0.41052 = 31.8 C + 46.0 C + 1.0 C (Eq. 4) 0.08472 = 0 + 18.373 C − 0.2520 C (Eq. 5’) 0.2533 = 0 + 0 + 5.302 C (Eq. 6’)

By Eq. 6’, C could be calculated:

0.2533 C = = 0.04777 g/L 5.302

By substituting this C value into Eq. 5’, C could also be calculated:

0.08472 = 0 + 18.373 C − 0.2520 ∗ 0.04777 C = 0.005266 g/L

By substituting the calculated C and C values into Eq. 4, the value of C could be calculated:

0.41052 = 31.8 C + 46.0 ∗ 0.005266 + 1.0 ∗ 0.04777 C = 0.003790 g/L

With the corrected significant digits, the concentration values should be as the following:

C = 0.0038 g/L C = 0.0053 g/L C = 0.048 g/L

The same steps were taken to calculate concentration of the three components in rest of the samples.

RESULTS:

With the help of Mathematica and Excel, the concentrations, weights and %wt of α-acid,

β-acid and the third component (indicated as Comp 3) in each sample were found as the following: a) Sample 1 Concentration (g/L) Grams in 25-mL solution %wt α-acid 0.0038 0.000095 0.15 β-acid 0.0053 0.00013 0.21 Comp 3 0.048 0.0012 1.9 b) Sample 2 Concentration (g/L) Grams in 25-mL solution %wt α-acid 0.0022 0.000055 0.091 β-acid 0.0052 0.00013 0.22 Comp 3 0.067 0.0017 2.8 c) Sample 3 Concentration (g/L) Grams in 25-mL solution %wt α-acid 0.0024 0.000060 0.098 β-acid 0.0054 0.00014 0.22 Comp 3 0.069 0.0017 2.8 Table 4. Calculated values from the spectrum of different samples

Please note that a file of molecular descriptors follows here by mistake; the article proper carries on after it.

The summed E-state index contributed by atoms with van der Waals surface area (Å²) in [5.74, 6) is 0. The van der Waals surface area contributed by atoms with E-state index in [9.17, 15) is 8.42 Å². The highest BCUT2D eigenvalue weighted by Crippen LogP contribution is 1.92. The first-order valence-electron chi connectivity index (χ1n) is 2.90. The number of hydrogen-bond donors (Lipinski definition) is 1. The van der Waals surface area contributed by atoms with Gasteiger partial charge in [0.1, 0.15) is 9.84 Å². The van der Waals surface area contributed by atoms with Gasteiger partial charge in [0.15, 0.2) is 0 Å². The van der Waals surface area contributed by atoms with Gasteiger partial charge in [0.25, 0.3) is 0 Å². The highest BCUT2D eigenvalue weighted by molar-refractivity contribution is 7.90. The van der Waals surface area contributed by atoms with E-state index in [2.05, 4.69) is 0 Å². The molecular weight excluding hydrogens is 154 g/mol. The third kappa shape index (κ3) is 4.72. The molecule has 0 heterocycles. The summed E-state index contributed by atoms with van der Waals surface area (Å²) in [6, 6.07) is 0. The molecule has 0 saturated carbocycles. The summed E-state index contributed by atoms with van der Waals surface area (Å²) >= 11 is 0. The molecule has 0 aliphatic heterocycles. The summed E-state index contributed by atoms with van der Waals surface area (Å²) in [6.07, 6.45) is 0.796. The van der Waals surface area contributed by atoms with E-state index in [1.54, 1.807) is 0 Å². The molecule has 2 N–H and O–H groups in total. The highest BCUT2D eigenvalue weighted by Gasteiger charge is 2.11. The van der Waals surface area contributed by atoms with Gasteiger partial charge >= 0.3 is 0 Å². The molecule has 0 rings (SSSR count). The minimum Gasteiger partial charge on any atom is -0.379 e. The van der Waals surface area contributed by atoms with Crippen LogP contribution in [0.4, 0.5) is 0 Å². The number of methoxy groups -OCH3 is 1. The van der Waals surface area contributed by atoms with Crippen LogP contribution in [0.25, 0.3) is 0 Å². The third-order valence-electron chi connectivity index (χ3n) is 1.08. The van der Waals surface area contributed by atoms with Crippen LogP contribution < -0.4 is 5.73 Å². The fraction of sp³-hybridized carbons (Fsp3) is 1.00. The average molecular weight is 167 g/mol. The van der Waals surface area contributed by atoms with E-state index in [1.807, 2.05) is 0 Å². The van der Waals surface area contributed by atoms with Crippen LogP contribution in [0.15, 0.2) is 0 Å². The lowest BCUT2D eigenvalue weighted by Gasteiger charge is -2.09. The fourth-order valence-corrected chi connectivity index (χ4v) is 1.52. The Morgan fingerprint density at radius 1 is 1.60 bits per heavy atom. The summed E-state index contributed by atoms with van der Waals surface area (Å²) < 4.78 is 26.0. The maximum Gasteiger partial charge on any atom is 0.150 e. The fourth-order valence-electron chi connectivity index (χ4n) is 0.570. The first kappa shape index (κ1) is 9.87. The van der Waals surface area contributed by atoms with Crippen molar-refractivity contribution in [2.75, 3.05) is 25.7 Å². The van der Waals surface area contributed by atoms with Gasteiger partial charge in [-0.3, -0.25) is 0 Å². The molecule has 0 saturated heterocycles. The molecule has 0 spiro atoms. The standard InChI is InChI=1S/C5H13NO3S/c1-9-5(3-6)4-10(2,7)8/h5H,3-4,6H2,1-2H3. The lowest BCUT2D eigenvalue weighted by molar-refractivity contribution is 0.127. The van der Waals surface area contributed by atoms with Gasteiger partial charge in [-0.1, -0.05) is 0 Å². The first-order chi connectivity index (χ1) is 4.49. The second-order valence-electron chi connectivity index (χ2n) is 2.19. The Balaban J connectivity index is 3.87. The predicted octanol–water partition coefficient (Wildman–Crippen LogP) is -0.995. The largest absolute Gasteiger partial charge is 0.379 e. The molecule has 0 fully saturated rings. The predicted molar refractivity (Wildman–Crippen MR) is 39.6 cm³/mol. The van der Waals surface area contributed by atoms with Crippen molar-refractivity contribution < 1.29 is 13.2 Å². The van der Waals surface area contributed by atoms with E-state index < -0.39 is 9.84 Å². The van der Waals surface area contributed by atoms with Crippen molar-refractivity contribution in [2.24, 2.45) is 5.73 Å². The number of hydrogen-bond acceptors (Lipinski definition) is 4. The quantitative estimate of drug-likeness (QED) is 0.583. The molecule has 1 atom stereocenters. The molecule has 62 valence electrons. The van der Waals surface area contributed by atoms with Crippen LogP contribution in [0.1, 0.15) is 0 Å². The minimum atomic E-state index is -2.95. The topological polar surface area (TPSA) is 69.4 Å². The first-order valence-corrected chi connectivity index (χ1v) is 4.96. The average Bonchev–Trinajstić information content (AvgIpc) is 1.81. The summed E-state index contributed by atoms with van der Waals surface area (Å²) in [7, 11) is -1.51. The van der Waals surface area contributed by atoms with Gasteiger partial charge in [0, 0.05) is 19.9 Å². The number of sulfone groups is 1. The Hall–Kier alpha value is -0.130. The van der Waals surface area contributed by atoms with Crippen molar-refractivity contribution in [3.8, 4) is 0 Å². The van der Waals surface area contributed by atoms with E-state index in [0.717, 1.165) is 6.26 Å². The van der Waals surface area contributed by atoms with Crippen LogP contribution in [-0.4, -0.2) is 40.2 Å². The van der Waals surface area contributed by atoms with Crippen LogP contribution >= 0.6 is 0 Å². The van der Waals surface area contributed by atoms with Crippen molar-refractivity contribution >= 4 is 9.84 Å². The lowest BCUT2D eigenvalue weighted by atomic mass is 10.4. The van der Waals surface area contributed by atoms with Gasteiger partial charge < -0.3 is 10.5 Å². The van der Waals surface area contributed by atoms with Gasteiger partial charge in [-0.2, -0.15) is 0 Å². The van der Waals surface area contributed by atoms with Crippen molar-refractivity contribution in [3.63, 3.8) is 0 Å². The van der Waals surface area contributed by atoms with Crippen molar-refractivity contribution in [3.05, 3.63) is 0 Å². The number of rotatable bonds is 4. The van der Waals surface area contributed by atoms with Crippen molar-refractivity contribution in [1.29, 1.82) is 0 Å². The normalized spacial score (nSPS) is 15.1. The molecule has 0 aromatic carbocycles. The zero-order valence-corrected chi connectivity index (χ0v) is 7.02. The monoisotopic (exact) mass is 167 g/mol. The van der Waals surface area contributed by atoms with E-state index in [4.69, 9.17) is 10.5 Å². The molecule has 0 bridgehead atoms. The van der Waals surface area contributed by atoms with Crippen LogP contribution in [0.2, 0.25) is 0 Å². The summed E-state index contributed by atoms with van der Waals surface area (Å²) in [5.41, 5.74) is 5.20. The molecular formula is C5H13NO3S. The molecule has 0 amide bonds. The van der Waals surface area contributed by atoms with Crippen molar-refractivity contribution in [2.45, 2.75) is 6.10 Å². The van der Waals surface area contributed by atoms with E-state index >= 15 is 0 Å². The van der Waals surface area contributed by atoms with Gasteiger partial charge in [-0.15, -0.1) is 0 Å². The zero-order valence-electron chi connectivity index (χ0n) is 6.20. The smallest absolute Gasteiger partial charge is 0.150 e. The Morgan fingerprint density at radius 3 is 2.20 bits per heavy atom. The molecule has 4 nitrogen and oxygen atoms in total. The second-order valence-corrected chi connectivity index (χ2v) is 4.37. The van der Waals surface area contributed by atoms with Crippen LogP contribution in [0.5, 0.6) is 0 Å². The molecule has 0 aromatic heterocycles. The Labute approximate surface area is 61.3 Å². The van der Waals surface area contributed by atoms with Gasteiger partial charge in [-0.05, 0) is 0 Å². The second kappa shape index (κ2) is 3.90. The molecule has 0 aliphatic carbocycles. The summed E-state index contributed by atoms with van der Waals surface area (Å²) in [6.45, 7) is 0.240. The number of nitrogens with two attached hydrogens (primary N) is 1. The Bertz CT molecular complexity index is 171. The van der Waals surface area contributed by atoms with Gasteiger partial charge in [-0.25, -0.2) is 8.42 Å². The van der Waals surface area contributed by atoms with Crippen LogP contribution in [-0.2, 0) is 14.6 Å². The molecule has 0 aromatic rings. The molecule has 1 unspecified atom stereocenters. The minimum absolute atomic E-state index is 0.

Average concentration (g/L) Average mass (g) α-acid 0.0028 0.000070 β-acid 0.0053 0.00013 Comp 3 0.061 0.0015 Table 5. Average concentrations and masses of the three components among three samples

From these table, it can be concluded that the third degraded component has the highest concentration among the three components in the sample. The β-acid has the second highest concentration and the α-acid has the lowest concentration.

Figure 2. Absorbance versus wavelength spectrum of all samples of beer hobs

The spectrum above shows the three samples being run during the experiment. The shape of the spectrums match to each other with small variations.